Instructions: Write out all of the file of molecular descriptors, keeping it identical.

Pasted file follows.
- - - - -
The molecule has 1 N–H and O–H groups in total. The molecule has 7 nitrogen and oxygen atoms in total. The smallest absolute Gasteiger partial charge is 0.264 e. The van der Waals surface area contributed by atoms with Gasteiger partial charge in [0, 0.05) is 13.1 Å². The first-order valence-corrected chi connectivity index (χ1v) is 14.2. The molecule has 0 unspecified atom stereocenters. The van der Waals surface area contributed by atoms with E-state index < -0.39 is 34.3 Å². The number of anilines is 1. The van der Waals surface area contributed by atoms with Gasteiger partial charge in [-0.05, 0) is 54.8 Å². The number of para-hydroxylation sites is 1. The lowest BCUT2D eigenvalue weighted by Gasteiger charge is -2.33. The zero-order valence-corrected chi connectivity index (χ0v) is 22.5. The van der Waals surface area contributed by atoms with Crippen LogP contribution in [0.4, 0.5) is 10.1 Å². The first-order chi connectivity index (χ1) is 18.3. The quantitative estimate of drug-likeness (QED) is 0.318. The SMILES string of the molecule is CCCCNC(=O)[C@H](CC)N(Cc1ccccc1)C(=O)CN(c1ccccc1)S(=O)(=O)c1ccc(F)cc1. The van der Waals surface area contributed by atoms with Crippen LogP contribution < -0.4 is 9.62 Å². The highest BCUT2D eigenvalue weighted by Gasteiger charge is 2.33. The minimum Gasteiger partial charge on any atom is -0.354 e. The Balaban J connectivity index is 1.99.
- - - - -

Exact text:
The molecule has 1 N–H and O–H groups in total. The molecule has 7 nitrogen and oxygen atoms in total. The smallest absolute Gasteiger partial charge is 0.264 e. The van der Waals surface area contributed by atoms with Gasteiger partial charge in [0, 0.05) is 13.1 Å². The first-order valence-corrected chi connectivity index (χ1v) is 14.2. The molecule has 0 unspecified atom stereocenters. The van der Waals surface area contributed by atoms with E-state index < -0.39 is 34.3 Å². The number of anilines is 1. The van der Waals surface area contributed by atoms with Gasteiger partial charge in [-0.05, 0) is 54.8 Å². The number of para-hydroxylation sites is 1. The lowest BCUT2D eigenvalue weighted by Gasteiger charge is -2.33. The zero-order valence-corrected chi connectivity index (χ0v) is 22.5. The van der Waals surface area contributed by atoms with Crippen LogP contribution in [0.4, 0.5) is 10.1 Å². The first-order chi connectivity index (χ1) is 18.3. The quantitative estimate of drug-likeness (QED) is 0.318. The SMILES string of the molecule is CCCCNC(=O)[C@H](CC)N(Cc1ccccc1)C(=O)CN(c1ccccc1)S(=O)(=O)c1ccc(F)cc1. The van der Waals surface area contributed by atoms with Crippen LogP contribution < -0.4 is 9.62 Å². The highest BCUT2D eigenvalue weighted by Gasteiger charge is 2.33. The minimum Gasteiger partial charge on any atom is -0.354 e. The Balaban J connectivity index is 1.99.